We then applied three cICA methods to estimate the de-mixing matrix *W*. We evaluated their performance as follows:

A set of samples with various sizes (1000, 5000, 10000, 15000, and 20000) was generated from the above mentioned distributions.

The Fast cICA model was applied to the dataset to obtain the de-mixing matrix

*W*.The circular cICA model was applied to the data to learn the de-mixing matrix

*W*, starting from a random complex matrix.The phase-aware cICA model was applied to the data to learn the de-mixing matrix

*W*.

If the source signals are perfectly separated by these algorithms, the product of the mixing matrix, *A*, and the estimated transformation *W* must be a permutation of the identity matrix. This matrix *P* = *WA* is called a performance matrix. Examples of the performance matrices *P* obtained from the fast cICA, circular and phase-aware cICA models are shown in Fig. 2.A. The performance matrix of the phase-aware cICA model is closer to the permutation of identity matrix than the performance matrix of the circular cICA model, which indicates that the phase-aware cICA performs better in source separation. To evaluate the quality of the separation, the Amari index [24] was calculated:
where *P*_{m,n} is a (m,n)-element of the performance matrix *P*. It quantifies how close the performance matrix is to a permutation of the identity matrix. The lower Amari index indicates better quality in separation (zero for perfect separation).

The separation was tested using the circular cICA, phase-aware cICA, and Fast cICA [22]. Figure 2.B shows performance of the models for separating mixed independent complex-valued signals when they are applied to mixed complex signals generated by a combination of the bimodal and uniform phase distributions. Overall, the performance of all three models increases with the sample sizes, and the performance of the phase-aware cICA (the red plot) is the best among the three (the lowest Amari index). Model selection by Akaike information criteria also supports the better performance of the phase-aware cICA (Fig. 2.C). When applied to mixed complex signals generated by the uniform phase distribution (i.e., circular complex variables), the circular and phase-aware cICAs outperformed the Fast complex ICA (Supplementary Figure 1). Importantly, the performance of the phase-aware cICA approaches that of circular cICA whose assumption coincides with the data, indicating that the phase-aware cICA can successfully estimate the uniform phase distribution in the data.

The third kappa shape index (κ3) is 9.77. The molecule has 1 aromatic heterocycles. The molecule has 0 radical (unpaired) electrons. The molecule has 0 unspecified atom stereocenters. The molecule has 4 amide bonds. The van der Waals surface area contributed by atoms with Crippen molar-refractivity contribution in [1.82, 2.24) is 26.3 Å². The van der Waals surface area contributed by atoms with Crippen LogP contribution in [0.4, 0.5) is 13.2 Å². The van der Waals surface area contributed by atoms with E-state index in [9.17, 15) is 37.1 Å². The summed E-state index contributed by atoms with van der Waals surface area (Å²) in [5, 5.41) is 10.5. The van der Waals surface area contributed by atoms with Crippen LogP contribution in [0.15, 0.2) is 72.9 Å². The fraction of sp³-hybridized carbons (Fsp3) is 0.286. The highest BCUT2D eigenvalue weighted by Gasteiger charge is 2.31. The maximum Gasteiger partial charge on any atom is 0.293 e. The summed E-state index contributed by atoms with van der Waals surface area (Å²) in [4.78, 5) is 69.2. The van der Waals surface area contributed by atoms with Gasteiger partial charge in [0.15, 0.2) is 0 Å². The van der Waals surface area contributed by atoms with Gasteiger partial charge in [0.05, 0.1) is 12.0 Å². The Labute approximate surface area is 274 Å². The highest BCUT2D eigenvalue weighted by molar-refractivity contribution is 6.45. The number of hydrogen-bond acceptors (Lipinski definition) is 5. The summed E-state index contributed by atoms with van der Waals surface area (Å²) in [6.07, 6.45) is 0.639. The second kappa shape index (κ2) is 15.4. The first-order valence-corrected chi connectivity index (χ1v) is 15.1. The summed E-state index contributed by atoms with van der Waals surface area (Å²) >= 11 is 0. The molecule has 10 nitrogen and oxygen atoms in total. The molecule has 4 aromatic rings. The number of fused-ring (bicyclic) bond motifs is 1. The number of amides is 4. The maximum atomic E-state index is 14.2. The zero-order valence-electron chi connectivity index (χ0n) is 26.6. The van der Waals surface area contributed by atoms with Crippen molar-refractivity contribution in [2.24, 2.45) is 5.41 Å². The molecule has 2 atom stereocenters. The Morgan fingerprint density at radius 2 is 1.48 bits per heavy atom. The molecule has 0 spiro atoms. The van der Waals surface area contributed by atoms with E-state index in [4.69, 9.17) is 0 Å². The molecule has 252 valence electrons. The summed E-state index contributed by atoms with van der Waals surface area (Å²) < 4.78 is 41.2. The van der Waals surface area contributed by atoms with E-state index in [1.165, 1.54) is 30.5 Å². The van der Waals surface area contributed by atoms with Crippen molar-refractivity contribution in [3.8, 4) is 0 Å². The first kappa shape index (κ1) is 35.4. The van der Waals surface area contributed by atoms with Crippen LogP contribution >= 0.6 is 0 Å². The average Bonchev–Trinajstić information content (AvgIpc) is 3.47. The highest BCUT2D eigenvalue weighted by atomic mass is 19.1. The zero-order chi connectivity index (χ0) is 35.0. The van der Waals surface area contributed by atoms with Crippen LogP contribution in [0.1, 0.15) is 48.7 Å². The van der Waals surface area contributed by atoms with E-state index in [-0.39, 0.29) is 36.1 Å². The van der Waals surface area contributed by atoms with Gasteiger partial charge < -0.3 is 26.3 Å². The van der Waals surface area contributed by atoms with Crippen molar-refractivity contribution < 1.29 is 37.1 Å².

### Application of phase-aware cICA to natural scenes